My Introduction to Germany

I have arrived and find my introduction to Germany to be both entertaining and challenging. The city of Gütersloh is quite upscale. I love the clean, varied residential areas. What I’ve seen so far is a combination of post-war housing and more contemporary homes. As would be expected, the older buildings are in the center of the town.  

Cultural Activities  

In my first week, I went to a film in German, attended a rock concert, went to a jazz concert, and was introduced to televised rugby games. The film and concerts are free each week during the summer into September, underwritten by the city and/or businesses. What a pleasant way to spend late afternoons.  

Gütersloh buildings surrounding the Martin Luther Church –

My hosts are still here. Now that their kids have moved out, they are making their three-story house into rooms and an apartment. The apartment has taken them much longer to build that they expected. They will probably leave about the time you read this and I will be on my own. They are very lovely people and it has been a joy to live in a family situation after so many years. The husband, Henry, is a rugby referee and player, so we have watched several games, a sport which is new to me.  

New Challenges  

My introduction to Germany has also pushed me into the 21st Century. The home I’m staying in for the next 2-1/2 months is for me high tech. I have had to learn how to operate a Krups coffee machine, not the kind with the small packets of ground coffee, but an installation with built in water supply and bean grinder. I think I have mastered this.  

Gütersloh Historic Water Tower

Then there is the fancy microwave and oven. They require choosing time and temperature and figuring out many buttons to push depending on what you are heating/baking. I think I have this down. At least, I can heat porridge (oatmeal) in the morning. I did bake a loaf of banana bread last Saturday. Veronica, the wife, has been coaching me so I’ll be able to operate the home after they leave.  

As if those were not enough, my introduction to Germany has meant trying to fathom a large-screen television. I have not had a television since 2006. The challenges have been to get all the right buttons pushed to get basic channels. I have yet to learn how to go beyond those to get the myriad of channels possible. Henry set some of this up for me. Since my German is almost not existent, I want to have some English-language news and programs to watch. There’s nothing like challenges to keep me young.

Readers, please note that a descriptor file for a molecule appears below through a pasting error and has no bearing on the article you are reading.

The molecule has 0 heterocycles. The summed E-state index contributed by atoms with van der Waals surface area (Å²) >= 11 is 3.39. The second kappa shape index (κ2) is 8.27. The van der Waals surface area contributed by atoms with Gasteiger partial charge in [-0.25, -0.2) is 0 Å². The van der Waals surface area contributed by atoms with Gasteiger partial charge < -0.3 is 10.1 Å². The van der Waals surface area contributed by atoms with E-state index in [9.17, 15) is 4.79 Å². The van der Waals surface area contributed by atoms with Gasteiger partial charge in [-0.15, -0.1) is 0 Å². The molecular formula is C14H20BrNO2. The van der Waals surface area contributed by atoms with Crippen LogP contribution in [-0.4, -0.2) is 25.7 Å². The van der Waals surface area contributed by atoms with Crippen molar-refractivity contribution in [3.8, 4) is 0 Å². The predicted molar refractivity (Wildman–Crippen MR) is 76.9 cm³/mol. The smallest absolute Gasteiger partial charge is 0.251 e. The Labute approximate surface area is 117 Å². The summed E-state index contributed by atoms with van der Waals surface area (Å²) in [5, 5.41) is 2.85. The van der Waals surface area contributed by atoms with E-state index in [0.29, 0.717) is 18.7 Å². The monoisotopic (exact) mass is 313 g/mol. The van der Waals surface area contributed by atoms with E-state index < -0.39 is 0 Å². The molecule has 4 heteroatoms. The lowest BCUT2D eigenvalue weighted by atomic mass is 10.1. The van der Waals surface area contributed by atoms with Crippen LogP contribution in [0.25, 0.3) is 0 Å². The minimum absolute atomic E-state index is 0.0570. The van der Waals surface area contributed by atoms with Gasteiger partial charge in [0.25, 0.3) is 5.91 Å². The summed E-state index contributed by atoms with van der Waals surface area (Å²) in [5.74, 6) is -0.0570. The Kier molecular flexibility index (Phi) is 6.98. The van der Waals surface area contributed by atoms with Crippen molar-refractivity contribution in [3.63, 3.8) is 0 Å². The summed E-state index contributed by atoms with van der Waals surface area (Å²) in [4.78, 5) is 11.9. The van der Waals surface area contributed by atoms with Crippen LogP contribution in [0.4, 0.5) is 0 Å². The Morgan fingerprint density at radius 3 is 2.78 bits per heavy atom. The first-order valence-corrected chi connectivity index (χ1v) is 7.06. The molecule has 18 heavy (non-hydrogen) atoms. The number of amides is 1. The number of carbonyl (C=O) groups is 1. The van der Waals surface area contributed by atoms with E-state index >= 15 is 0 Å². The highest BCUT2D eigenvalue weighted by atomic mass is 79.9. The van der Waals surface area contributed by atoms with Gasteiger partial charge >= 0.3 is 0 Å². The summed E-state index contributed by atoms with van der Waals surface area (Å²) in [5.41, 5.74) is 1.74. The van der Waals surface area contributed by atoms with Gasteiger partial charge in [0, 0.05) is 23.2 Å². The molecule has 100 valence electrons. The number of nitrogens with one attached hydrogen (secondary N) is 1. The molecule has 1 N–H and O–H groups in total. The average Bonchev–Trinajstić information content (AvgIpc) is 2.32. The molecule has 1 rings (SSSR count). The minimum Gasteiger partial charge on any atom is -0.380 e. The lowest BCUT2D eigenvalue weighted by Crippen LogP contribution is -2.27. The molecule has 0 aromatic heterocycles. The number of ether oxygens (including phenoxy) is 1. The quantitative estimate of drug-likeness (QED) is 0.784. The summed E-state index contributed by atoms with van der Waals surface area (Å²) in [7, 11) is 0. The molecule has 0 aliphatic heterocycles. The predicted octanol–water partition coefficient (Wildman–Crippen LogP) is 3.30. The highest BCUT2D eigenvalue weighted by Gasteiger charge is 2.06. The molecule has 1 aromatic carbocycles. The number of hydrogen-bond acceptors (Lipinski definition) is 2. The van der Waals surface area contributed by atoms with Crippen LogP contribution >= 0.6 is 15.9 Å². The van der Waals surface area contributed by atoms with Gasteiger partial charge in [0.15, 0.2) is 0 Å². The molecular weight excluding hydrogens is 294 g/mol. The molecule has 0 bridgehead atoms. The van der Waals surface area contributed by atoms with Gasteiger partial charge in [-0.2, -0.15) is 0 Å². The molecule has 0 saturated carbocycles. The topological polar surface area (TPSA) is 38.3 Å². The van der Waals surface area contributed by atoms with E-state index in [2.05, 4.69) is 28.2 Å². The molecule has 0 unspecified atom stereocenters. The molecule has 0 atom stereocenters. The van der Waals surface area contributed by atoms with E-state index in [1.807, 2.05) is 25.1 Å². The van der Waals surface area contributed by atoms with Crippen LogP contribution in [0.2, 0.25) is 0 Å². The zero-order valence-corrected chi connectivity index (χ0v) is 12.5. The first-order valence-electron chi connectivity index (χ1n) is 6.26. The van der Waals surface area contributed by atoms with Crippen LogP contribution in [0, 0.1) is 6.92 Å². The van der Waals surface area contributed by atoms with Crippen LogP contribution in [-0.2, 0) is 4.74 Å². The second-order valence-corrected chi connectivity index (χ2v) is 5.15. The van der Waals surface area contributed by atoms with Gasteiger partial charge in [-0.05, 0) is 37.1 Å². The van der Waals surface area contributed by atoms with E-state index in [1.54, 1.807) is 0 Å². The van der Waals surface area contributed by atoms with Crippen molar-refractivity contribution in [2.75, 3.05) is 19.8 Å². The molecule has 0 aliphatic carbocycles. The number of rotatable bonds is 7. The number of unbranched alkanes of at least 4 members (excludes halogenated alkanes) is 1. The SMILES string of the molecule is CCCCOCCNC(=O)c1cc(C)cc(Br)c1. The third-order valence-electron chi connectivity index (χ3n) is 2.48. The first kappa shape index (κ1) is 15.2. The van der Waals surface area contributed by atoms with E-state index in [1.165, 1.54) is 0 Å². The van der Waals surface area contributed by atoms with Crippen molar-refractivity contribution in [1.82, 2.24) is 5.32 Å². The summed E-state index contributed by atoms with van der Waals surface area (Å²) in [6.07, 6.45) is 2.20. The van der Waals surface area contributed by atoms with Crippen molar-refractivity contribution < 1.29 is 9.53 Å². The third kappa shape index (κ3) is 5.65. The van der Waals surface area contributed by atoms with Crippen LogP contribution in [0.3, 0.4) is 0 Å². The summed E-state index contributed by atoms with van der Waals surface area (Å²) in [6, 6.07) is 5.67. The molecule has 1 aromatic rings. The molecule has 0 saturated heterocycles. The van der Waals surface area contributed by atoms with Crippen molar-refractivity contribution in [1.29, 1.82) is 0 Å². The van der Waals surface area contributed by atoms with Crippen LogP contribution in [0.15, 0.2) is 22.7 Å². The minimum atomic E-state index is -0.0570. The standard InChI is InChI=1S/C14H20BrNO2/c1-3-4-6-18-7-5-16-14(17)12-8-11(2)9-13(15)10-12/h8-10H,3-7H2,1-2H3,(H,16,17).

Going to Town  

Gütersloh Germany

I’ve been into the town square a few of times, but I need to get back there again to discover the stores and restaurants. I hope to take some pictures. The second time I went in, I got lost coming back. I had to ask several people how to get home. I discovered that all the younger people could answer me in English while the older people could not. On top of that barrier, I was caught in a pretty dreadful rain storm with branches falling (I pulled one out of the street so cars wouldn’t have to drive around it). I was totally soaked by the time I did get home. It took two days to dry out my shoes.  

I think I’m really going to like living in Gütersloh. When it isn’t raining (which has been a daily occurrence), there are a lot of paths, bike ways, and sidewalks to discover. I also have a wonderful home in which to spend my time. I’ll keep you posted.  

Fact: Gütersloh developed in the 19th century around the textile and meat-processing industries
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Author: Warren R. Johnson

I am a US citizen travelling in Europe. I have retired from two long-lasting careers: an ordained minister with an exclusive ministry in sacred music (organist-choirmaster), and a book dealer (2 stores and Internet selling). Another shorter career was as a data manager in medical research. Today, I am pursuing a writing career.

5 thoughts on “My Introduction to Germany”

  1. Hi Warren. How exciting! Sorry I haven’t kept up for a few weeks because we were moving. We moved to a beautiful, quite place on the edge of the canyon off of Volcancito. Germany sounds exciting and you are learning lots! Good way to stay young😂I really enjoyed reading about your adventures. ❤️

    1. Dawna, How nice to her from you. You have moved again? Second move? I don’t envy you that. I hope all is well with you, Roger, and Boquete. Three people moved from Boquete to Cuenca due to my writings. I didn’t intend for that. I won’t be starting any more expat groups, as I won’t be anywhere long enjoy. All the best.

    1. Ich nicht spreche Deutsch (I don’t know if this is the correct spelling). I would like to know more German (I know some from organ literature), but I’m here for only another 9 weeks. I don’t know if its worth it. Hope all is well with you.

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